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What Is a Turbidity Sensor? How to Choose?

turbidity sensor

Before learning the turbidity sensor, we need to understand what is turbidity. Turbidity is a measure of water quality that reflects the amount of suspended particles in a water sample by observing the amount of light scattered through it. The more pronounced the light scattering, the higher the turbidity of the water. Typically, the factors that affect water turbidity are the content of suspended solids and tiny particles. These tiny particles can be composed of sediment, clay, organic and inorganic materials, dissolved organic compounds, and algae. Water with high turbidity often requires purification processes before it can be used in industrial and domestic applications. This is because a decrease in turbidity often implies a reduction in harmful substances, bacteria, and viruses in the water.

Why need to measure water turbidity?

Turbidity in Drinking Water

The higher the turbidity in drinking water, the greater the risk of gastrointestinal diseases in humans. This is because contaminants such as viruses and bacteria can attach themselves to suspended solids. These solids can interfere with disinfection processes. Drinking water is typically treated surface water or groundwater because the particles and microorganisms naturally present in surface water and groundwater are not suitable for direct human consumption. Currently, drinking water regulations stipulate that turbidity should not exceed 1 NTU (Nephelometric Turbidity Unit).

water treatment

According to the World Health Organization, when turbidity exceeds 1 NTU, higher disinfectant dosages or contact times are required to ensure adequate treatment. Additionally, monitoring turbidity in drinking water can help operators assess the proper functioning of water treatment equipment. When measured turbidity in drinking water does not meet the requirements, it prompts an investigation into whether the water treatment system’s pipes are damaged or if there are issues with the pump system.

Turbidity in Industrial Water

Monitoring turbidity in industrial water is also essential because high turbidity levels can damage equipment and reduce its lifespan. For instance, water with high turbidity can increase frictional resistance in equipment such as water pumps and pipelines, leading to higher energy consumption. Impurities in the water can cause abrasion on equipment, especially in terms of transmission machinery and agitators. Prolonged abrasion can significantly decrease the equipment’s operational lifespan.

High turbidity in industrial water often indicates the presence of a significant amount of algae, bacteria, and other microorganisms. These organisms can grow on the inner walls of pipelines, causing blockages. Practical experience has shown that in industrial cooling water systems with side-stream filtration, supplementary water turbidity can be controlled to within 5 NTU.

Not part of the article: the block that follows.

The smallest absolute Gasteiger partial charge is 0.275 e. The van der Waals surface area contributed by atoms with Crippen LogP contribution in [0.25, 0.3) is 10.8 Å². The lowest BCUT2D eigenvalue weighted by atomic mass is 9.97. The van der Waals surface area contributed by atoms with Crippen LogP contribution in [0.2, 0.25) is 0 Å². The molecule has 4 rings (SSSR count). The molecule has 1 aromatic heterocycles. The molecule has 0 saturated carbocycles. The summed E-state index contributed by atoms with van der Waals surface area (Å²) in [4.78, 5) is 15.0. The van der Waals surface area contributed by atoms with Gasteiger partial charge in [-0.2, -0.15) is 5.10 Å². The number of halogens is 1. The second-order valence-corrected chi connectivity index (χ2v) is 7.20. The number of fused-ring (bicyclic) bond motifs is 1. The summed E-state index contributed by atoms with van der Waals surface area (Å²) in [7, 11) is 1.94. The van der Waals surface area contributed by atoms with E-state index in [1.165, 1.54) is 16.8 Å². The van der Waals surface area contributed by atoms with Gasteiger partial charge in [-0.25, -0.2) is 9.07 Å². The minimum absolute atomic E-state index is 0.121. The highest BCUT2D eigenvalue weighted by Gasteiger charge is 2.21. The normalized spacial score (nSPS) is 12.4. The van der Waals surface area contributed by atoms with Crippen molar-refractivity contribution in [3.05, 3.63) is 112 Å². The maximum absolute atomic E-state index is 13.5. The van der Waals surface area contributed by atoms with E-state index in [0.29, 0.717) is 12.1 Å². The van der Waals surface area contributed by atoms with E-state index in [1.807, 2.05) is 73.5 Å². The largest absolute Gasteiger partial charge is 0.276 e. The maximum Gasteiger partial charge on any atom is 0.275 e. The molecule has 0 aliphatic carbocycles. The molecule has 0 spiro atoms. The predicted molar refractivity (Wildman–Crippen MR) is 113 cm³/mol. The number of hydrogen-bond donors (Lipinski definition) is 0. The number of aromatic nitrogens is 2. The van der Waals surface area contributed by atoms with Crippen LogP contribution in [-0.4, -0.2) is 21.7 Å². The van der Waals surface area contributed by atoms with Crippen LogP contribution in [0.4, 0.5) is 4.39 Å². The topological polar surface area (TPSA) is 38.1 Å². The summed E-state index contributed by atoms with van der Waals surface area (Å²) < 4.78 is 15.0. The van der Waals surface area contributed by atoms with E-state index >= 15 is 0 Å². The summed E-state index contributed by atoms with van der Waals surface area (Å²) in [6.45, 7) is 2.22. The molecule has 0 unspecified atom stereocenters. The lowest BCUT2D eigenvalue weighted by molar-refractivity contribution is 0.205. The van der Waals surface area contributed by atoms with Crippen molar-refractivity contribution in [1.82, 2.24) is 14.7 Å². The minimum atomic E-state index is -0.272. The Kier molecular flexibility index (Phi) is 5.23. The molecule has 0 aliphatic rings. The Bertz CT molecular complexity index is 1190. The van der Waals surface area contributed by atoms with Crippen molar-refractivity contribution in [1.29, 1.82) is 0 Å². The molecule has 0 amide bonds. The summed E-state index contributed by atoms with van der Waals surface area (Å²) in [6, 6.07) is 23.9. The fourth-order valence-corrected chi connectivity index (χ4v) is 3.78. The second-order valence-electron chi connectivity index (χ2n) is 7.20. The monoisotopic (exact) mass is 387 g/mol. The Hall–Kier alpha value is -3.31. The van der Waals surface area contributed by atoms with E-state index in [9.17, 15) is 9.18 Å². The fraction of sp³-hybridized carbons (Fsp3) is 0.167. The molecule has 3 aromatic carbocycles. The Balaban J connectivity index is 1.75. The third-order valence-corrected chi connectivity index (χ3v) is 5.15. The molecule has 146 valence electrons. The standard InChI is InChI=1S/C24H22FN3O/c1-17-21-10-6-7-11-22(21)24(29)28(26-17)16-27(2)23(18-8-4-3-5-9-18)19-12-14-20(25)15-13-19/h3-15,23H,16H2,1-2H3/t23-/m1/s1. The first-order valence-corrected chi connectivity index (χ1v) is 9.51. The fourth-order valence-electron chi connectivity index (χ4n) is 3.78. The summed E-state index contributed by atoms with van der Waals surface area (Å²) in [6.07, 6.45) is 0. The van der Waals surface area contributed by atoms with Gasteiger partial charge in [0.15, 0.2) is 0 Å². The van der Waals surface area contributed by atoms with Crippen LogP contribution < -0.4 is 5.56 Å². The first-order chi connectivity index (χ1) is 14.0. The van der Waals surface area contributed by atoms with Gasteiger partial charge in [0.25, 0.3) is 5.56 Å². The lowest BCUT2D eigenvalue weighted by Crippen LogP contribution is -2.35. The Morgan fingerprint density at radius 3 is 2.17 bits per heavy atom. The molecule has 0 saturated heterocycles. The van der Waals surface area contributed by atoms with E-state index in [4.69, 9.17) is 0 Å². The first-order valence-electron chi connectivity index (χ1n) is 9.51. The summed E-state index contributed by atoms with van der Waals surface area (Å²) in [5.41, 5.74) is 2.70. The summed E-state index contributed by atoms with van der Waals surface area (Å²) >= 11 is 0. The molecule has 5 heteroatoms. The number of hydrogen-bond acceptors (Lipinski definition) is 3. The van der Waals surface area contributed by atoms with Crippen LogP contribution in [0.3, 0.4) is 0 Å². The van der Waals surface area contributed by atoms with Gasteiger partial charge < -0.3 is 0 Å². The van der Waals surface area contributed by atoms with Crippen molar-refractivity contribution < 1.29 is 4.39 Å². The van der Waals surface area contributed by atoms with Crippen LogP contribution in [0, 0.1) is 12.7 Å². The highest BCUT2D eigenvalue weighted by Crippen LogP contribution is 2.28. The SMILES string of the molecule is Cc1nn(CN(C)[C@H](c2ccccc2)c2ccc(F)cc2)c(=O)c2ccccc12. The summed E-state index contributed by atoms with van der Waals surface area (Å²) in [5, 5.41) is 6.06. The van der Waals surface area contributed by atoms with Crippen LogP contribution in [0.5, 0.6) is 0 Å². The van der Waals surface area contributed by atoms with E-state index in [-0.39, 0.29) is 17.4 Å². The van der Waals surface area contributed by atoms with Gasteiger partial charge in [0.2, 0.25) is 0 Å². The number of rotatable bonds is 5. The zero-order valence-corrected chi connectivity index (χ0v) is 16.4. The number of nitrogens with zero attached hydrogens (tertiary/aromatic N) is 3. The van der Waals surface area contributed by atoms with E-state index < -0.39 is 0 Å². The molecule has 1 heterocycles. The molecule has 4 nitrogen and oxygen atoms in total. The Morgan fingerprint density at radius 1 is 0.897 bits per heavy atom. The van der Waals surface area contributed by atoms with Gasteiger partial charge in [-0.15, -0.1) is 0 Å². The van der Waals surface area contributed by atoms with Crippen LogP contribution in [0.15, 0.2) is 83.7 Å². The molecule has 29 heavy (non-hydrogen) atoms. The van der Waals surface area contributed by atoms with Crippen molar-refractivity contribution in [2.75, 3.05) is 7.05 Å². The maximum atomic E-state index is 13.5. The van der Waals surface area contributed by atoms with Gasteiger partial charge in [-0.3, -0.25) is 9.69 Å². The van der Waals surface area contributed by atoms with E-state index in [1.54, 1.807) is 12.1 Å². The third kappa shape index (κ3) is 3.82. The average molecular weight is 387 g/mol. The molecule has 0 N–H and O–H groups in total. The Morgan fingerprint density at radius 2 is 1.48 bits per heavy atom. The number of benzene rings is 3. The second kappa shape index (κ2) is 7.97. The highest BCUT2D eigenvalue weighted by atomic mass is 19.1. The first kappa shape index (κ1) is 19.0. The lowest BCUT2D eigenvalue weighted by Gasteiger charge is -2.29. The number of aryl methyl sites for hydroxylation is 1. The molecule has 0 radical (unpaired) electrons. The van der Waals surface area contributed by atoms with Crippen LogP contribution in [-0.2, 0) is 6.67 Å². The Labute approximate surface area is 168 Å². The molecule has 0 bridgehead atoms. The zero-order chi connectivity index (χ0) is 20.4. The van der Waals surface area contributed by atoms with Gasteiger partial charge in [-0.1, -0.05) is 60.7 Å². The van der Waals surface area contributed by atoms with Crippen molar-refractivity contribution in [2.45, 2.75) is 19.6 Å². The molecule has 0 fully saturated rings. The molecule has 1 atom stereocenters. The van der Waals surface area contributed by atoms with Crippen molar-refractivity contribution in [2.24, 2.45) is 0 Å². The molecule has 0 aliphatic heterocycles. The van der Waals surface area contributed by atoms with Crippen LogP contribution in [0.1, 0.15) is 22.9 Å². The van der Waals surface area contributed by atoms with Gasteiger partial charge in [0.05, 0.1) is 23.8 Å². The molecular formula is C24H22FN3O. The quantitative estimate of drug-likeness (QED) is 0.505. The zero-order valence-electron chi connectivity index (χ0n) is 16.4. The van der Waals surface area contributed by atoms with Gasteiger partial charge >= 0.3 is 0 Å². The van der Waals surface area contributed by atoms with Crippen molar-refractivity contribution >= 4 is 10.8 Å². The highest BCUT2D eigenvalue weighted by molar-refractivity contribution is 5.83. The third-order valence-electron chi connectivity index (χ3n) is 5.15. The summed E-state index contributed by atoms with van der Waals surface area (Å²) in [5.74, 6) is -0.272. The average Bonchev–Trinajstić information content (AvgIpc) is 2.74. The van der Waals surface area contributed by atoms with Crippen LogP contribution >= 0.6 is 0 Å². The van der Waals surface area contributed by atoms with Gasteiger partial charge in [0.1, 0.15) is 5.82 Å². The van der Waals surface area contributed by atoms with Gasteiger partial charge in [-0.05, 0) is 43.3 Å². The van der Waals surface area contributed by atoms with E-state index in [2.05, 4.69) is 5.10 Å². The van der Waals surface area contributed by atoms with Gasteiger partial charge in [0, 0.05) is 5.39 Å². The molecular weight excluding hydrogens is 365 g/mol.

Turbidity in Rivers and Reservoirs

Excessive turbidity in water can reduce the amount of light penetrating deep into bodies of water such as rivers, lakes, and reservoirs. This reduction in light can inhibit the growth of certain aquatic plants and have negative effects on species like fish and shellfish that rely on algae as a food source. High turbidity can also hinder the ability of fish to absorb dissolved oxygen. This phenomenon has been observed and documented throughout the Chesapeake Bay in the Mid-Atlantic region of the United States.

This video from @NEIWPCC

What is a turbidity sensor?

A turbidity sensor is a specialized instrument used to measure the concentration of suspended particles in a solution. When light passes through water, it is refracted and reflected, and when light is reflected, its angle and intensity change. These changes can be used to detect the turbidity of water and calculate the degree of cloudiness or turbidity of the water.

How does a turbidity sensor work?

The working principle of a turbidity sensor involves measuring the intensity of the interaction between light and suspended particles in a liquid sample. The interaction between light and suspended particles affects in two main ways: scattering and absorption.

light changing through water

Scattering: Particles in the liquid scatter incident light in different directions. The degree and pattern of scattering depend on factors such as the size, shape, and concentration of the particles. Some of the scattered light can be directed towards a detector.

Absorption: Some particles in the liquid may absorb certain wavelengths of light. The extent of light absorption depends on the nature of the particles and their optical properties. This absorption reduces the intensity of the light beam as it passes through the sample.

Turbidity unit

When measuring turbidity, you will usually see the units NTU, JTU or FTU. The conversion relationship between them is:

UnitJTU (degrees)FTU (NTU)SiO2(mg/l)
JTU (degrees)1192.5
FTU (NTU)0.05310.13
  • JTU is the unit of turbidity measured with diatomite or kaolin as the turbidity standard solution and measured by the Jackson candle turbidimeter.
  • NTU is the unit of turbidity measured with methyl wax as the turbidity standard solution and measured with a scattered light nephelometer.
  • FTU is the unit of turbidity measured by a transmitted light nephelometer.

Three types of turbidity sensor

1. Absorption Turbidity Sensors